- DGM Buys 21.5-Acre Industrial Plant Site Near Intercontinental Airport [Houston Business Journal]
- Luxury Apartment Complex Dubbed The Mark at CityPlace Springwoods Village Proposed Near ExxonMobil Campus [Houston Business Journal]
- The Residences at CityWest Start Going Up This Month Near Phillips 66 Campus in Westchase [Prime Property]
- Houston’s Construction Industry Expected To Grow Almost 2.5% in the Next 5 Years [Houston Business Journal]
- More Than 2 Dozen New Luxury Tenants Secured for Under-Construction River Oaks District [Houston Chronicle]
- Gatlin’s BBQ To Move in May to Larger Restaurant at 3510 Ella [Food Chronicles]
- Upper Kirby Sushi Standby Cafe Japon Closes, Rumored To Resurface in EaDo as Japon Sushi [Culturemap]
- The Case for Streetcars and Bus Rapid Transit in Houston [OffCite Blog]
- 30 Pelicans Found Dead or Injured; All Tangled in Stray Fishing Gear at Galveston’s Pier 19 [Galveston County Daily News ($)]
Photo: Russell Hancock via Swamplot Flickr Pool
Not that I don’t appreciate the promotion of BRT over light rail, and not that I don’t appreciate that the author has to pander to ‘the people moving into new luxury apartments’ just in order to be published in OffCite or taken seriously by its audience…but yeah seriously I think that he’s got the transit argument backward.
It’s supposed to offer a high level of service at a low cost so that it will become the least bad option for the greatest number of commuters. Transit should not be approached as a tool for encouraging urban development. The costs will always exceed the very limited effects. For the money, there are better tools in the box.
Public transportation is for the public, correct? So, why are we spending tax payer’s dollars to make it appealing to luxury apartment dwellers?
If we would like more people to take the public transportation (which benefits us all – especially those of us who continue to drive), make the buses better and cheaper. Lo and behold, more people will take them. For what it would cost to build a streetcar for 1 neighborhood, we could give everyone inside the loop a year long bus pass. (I have no idea if that last sentence is true.)
“Public transportation is for the public, correct? So, why are we spending tax payer’s dollars to make it appealing to luxury apartment dwellers?”
Not trying to be confrontational or trolling. To be fair, a majority of the ‘tax payer’s dollars’ are made up with dollars of the affluent. Including those of luxury apartment dwellers, either directly or indirectly.
anon, i think it goes along similar lines to the issue that 10% of americans hold 95% of the financial wealth in this country. just as we can’t advocate for handing over 95% of the country’s spending to the top 10% without the entire country collapsing and taking the 10% down with them, we can’t spend 95% of tax revenue on affluent districts traffic issues without the entire city collapsing around them and taking everyone down.
affluence is built and maintained by that of the surrounding community and its workers, not by those holding the wealth. focusing tax revenue in targeted districts would allow other parts of town to fall in severe disrepair impacting the abilities and mobility of it’s workers in which case the whole town sinks and all wealth slowly picks up and vanishes. we spread out tax revenue for the benefit of the affluent because based on studied economic examples and principles it’s the best thing to do for all involved parties, not just to chastise them.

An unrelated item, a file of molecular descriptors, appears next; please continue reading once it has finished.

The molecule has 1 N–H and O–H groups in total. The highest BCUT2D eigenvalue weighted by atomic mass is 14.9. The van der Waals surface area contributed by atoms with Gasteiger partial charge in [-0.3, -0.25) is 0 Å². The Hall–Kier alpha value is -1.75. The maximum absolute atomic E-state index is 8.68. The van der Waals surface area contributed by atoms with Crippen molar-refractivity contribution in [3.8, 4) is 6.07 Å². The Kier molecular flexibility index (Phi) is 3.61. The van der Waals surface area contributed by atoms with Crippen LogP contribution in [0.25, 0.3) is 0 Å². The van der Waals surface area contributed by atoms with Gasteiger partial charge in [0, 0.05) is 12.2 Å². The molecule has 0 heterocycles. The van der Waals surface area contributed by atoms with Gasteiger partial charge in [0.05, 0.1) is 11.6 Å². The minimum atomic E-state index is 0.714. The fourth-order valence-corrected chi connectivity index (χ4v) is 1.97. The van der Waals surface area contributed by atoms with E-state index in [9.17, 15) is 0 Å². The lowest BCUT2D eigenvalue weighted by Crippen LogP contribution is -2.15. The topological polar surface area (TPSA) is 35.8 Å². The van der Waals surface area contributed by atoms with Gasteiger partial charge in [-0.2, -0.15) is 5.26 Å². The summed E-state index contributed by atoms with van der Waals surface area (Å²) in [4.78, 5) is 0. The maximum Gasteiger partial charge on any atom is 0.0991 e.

guess that was heyheyhouston and not anon up there. didn’t like the transit article either though. they start off alluding to long lines of traffic and then transition to surface street solutions, but these two are entirely separate issues. i don’t agree that mass transit should be developed simply as a tool for reducing traffic as it’s only priority though, which is why i think it’s tax subsidized anyhow and not funded by the free market. in a city like Houston where the cost of transportation can severely impair worker mobility we should be focused on using these tax funds to build better infrastructure in connecting the various parts of town, not just focus on reducing traffic in heavy commercial districts. it’d be interesting to see a large-scale comparison in which a city redirects all mass transit funding into tax subsidies (and let the free market sort out the rest) for encouraging new commercial/business districts and see which ends up with the lowest commute times down the road, but that’d only be feasible in a more swedish type society where homeownership is practiced on a much smaller scale and worker mobility is greater.
if the goal is to simply increase ridership numbers then this can easily be accomplished without spending any taxpayer money or laying more tracks; just up the gas taxes and index them to inflation, institute congestion pricing inside the 610 loop, provide tax rebates for mass transportation (already done by the feds to some degree) and voila; you’ve just increased ridership by multitudes. whether taxing personal vehicles or taking a cut off sales taxes, you’re still getting the money one way or another but only one of those options has the potential to increase ridership exponentiallly. of course that begins to impact freedom of choice so it has its limits, but other communities have decided to go just that route.
I agree with you about the benefits of tax distribution. Same goes with Social Security. Life is a little nicer when there aren’t thousands of irresponsible (who wouldn’t save for retirement) old people living on the streets eating cat food. The comment was more of a focus on where the “tax payer’s” money comes from why anon should not be surprised. Everyone is happy to tell you where to spend other people’s money. And occasionally the people contributing are going to want to see some of it back in their neighborhoods.